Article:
Jan 14 2009

Calumet Umbrella Adapter

I bought my Calumet Umbrella Adapter from Calumet, obviously.  You can secure yours here.

After much research on what umbrella adapter to pair to my Bogen nano 001b, I finally stumbled across the Calumet Umbrella Adapter from the Strobist website.  I was scouring the ends of the Internet to find the perfect setup.  My criteria was simple: it had to hold my Nikon strobes safely and securely without falling off.  I will not be a happy camper if my adapter decides to lose it’s grip on my SBs.  The Calumet design is simple, yet thoughtful.  The hot shoe mount is recessed to prevent the strobe’s hot shoe from shorting out; the clamp has a spring tensioner to ensure a tight grasp againts the strobe’s hot shot.  It also comes with another female mount insert for different light stands.  I ended up removing the adapter and screwing the mount directly to the 001b.

The Wescott 43″ umbrella (model: WEU43WS) is what I have and it’s stays in the holder quite nicely.  I’m not too crazy about the umbrella’s build quality, but it’s only a minor gripe.  It’s definitely worth having for the price.

I’ve used other umbrella adapters, but their clamps don’t feature a spring for resistance.  Often times the knobs that screw onto the side of the hot shoe are just too darn small to tighten properly and securely.  They also don’t have the recessed hot shoe groove.  Here’s an example of what I’m talking about: Smith-Vector adapter.

I’ve read complaints about strobes falling off these mounts and have had experience with an SB-900, a $400 flash, falling off.  Luckily I have tiger-like reflexes and caught it!

I did consider this setup: a Stroboframe Flash Mount Adapter (~$15) paired with the Bogen 026 Swivel Umbrella Adapter (~$30), but that alone is a ~$45 USD setup.  The Calumet adapter is less than half of that setup and is a single piece.

I’m very impressed with the build quality and would buy another one if I had to.  I ended up buying two.  And for $17.99 before shipping, it’s not a bad deal.

Rating: 10/10


Oct 17 2008

Thoughts on my beloved Fuji S5 Pro Cameras (Part I)

I’d like to talk about my experiences with the S5 Pros and not so much about the specs.  You can head over to DPReview.com or KenRockwell.com for that kind of e-literature.  I’ve had much success with the camera and have produced, in my eyes, some pretty decent images.  But first, a bit of background on how I gravitated to the S5.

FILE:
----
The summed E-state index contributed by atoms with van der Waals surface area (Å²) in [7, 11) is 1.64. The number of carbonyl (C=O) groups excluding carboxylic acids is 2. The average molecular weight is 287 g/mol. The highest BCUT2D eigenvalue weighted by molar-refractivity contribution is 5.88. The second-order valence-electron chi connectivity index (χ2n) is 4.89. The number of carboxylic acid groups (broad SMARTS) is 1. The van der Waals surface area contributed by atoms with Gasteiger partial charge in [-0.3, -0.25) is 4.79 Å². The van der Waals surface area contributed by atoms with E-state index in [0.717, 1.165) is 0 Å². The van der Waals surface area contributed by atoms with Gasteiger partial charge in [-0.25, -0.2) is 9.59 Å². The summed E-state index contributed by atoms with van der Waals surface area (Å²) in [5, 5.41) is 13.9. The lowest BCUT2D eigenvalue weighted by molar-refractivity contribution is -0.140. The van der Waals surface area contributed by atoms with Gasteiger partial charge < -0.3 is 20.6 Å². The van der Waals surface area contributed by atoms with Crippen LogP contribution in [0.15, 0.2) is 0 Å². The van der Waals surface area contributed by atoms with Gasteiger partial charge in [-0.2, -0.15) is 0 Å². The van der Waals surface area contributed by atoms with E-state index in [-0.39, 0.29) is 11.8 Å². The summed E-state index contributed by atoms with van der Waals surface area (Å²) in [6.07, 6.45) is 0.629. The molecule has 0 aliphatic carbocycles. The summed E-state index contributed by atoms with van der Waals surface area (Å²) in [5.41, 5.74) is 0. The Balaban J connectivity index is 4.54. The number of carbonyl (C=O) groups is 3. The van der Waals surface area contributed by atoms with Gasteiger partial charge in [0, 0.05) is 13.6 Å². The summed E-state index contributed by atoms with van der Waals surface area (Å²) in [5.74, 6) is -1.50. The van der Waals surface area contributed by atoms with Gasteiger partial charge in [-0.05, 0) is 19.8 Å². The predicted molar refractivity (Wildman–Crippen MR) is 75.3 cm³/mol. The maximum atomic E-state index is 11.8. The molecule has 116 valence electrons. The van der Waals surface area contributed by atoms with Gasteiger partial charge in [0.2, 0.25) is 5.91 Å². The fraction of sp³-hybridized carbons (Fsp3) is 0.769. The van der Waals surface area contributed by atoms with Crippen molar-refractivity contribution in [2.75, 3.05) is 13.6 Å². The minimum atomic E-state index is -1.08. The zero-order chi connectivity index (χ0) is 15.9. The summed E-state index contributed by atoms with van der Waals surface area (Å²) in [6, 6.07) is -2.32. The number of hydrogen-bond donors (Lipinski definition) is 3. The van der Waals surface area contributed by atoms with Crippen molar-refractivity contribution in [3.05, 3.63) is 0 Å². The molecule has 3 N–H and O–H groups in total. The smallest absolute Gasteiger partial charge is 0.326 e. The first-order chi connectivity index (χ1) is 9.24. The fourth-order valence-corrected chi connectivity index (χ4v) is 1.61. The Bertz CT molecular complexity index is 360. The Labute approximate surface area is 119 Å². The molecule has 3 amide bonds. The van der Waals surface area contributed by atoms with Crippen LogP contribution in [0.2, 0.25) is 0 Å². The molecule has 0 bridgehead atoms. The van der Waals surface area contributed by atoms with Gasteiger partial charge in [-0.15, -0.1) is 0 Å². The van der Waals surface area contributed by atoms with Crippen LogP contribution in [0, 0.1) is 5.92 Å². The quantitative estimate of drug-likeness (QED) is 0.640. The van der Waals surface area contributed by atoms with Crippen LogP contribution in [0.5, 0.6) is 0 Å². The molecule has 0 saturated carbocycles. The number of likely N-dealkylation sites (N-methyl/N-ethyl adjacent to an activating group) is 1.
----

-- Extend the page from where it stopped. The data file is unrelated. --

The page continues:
My first digital camera was an old Fuji Finepix 6800 point-n-shoot back in 2001.  I picked it up at Ritz for, get this, $900!  The selling point?  3MP sensor that interpolates to 6!  Whoa, momma!  In 2004, I eventually graduated to the highly anticipated Sony Cybershot DSC-F828.  Great ergonomics, but terrible in low light.  I loved having both CF and MemoryStick slots in one body.  After getting serious about photography, I moved up to a Nikon D80.  Again, great camera, but terrible in low light–especially at or above ISO 800.  I shot a wedding or two with the D80 for Chris, but I wanted more homogeny shot-to-shot.  I picked up two Fuji S5 Pros.  These too were highly anticipated for their dynamic range and build quality thanks to Nikon a la the D200.

Firmware.  Firmware for those that don’t know, is core software that drives the functionality and features that exist on the camera.  One issue I’ve had with the S5 is with firmware and how it interfaces with the Nikon products.  As I’ve mentioned, the Fuji borrowed the body from the Nikon D200, an excellent camera body with equally impressive menus, but installed their image sensor and firmware.   Back when I first started shooting with the S5, I’d periodically, if not regularly, experience a state in which my camera would shoot, then lock up.   The battery indicator on the top LCD would blink with the dead-battery icon; I’d have to turn the camera OFF then ON to fix the problem.  I couldn’t figure it out.  Was it a dirty connectory?  Was it the combination of lens and flash?  Was it the battery grip?  Were my batteries dead?  I searched blogs and boards with not definitive solution.  Mixed results across the board.  Well, long story short: Battery grip and Firmware version before 1.11.  I was running 1.06.  Even 1.09 didn’t work as promised.  I don’t know how many shots I missed and how many sleepless nights I’ve had over this.  I am glad to say, knock on wood, that I haven’t had the problem since the firmware upgrade.

Weather Seals.  I can’t speak enough about these seals.  Again, props to Nikon.  This past September, Chris and I shot a pro-bono wedding in St. Lucia for the Biggest Losers contestants, Marty and Amy Wolff.  During our coverage, we had the opportunity to accompany the couple in a series of activities like a yacht cruise, archery, helicopter rides, fencing and zip-lining.  Well, during the zip-lining the clouds encroached and began dumping what appeared to me torrential rain.  I might as well have dunked my camera in the water it was raining so hard.  It was insane.  Everyone was worried about the camera getting fried.  I have to admit, I was worried a bit as well, but knew that the weather seals would do their job.  It rained non-stop for 30 minutes, all the while my camera is perfectly exposed.  I was NOT thinking about rain so I didn’t bring rain gear.  I also knew that as long as I didn’t open the battery doors, memory card bay, or replace my lens that I’d be fine.  Sure enough, the rain stopped and I check the camera.  No problems at all.  Hey, did I mention that I was firing the flash all the while?   Haha… I love it!  Yeah, even my SB-800s held up.  ‘Nough Said.

I’m sure I’ll have more to say about this camera.  More good than bad, of course.  Follow-ups to come…